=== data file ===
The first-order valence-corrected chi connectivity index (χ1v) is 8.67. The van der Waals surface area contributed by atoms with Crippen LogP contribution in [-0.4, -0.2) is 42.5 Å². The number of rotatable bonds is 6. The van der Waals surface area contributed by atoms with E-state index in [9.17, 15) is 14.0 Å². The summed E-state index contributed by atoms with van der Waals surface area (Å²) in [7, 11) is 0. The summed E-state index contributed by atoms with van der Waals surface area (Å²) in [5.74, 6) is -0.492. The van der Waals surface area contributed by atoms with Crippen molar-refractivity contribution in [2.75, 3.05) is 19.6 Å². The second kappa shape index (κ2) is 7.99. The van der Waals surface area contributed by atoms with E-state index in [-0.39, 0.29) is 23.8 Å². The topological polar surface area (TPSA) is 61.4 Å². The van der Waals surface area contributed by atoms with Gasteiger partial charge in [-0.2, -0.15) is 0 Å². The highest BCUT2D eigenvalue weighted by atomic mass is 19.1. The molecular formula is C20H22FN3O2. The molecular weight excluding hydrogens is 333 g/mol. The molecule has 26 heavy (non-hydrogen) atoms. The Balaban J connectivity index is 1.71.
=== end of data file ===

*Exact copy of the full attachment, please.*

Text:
The first-order valence-corrected chi connectivity index (χ1v) is 8.67. The van der Waals surface area contributed by atoms with Crippen LogP contribution in [-0.4, -0.2) is 42.5 Å². The number of rotatable bonds is 6. The van der Waals surface area contributed by atoms with E-state index in [9.17, 15) is 14.0 Å². The summed E-state index contributed by atoms with van der Waals surface area (Å²) in [7, 11) is 0. The summed E-state index contributed by atoms with van der Waals surface area (Å²) in [5.74, 6) is -0.492. The van der Waals surface area contributed by atoms with Crippen molar-refractivity contribution in [2.75, 3.05) is 19.6 Å². The second kappa shape index (κ2) is 7.99. The van der Waals surface area contributed by atoms with E-state index in [-0.39, 0.29) is 23.8 Å². The topological polar surface area (TPSA) is 61.4 Å². The van der Waals surface area contributed by atoms with Gasteiger partial charge in [-0.2, -0.15) is 0 Å². The highest BCUT2D eigenvalue weighted by atomic mass is 19.1. The molecular formula is C20H22FN3O2. The molecular weight excluding hydrogens is 333 g/mol. The molecule has 26 heavy (non-hydrogen) atoms. The Balaban J connectivity index is 1.71.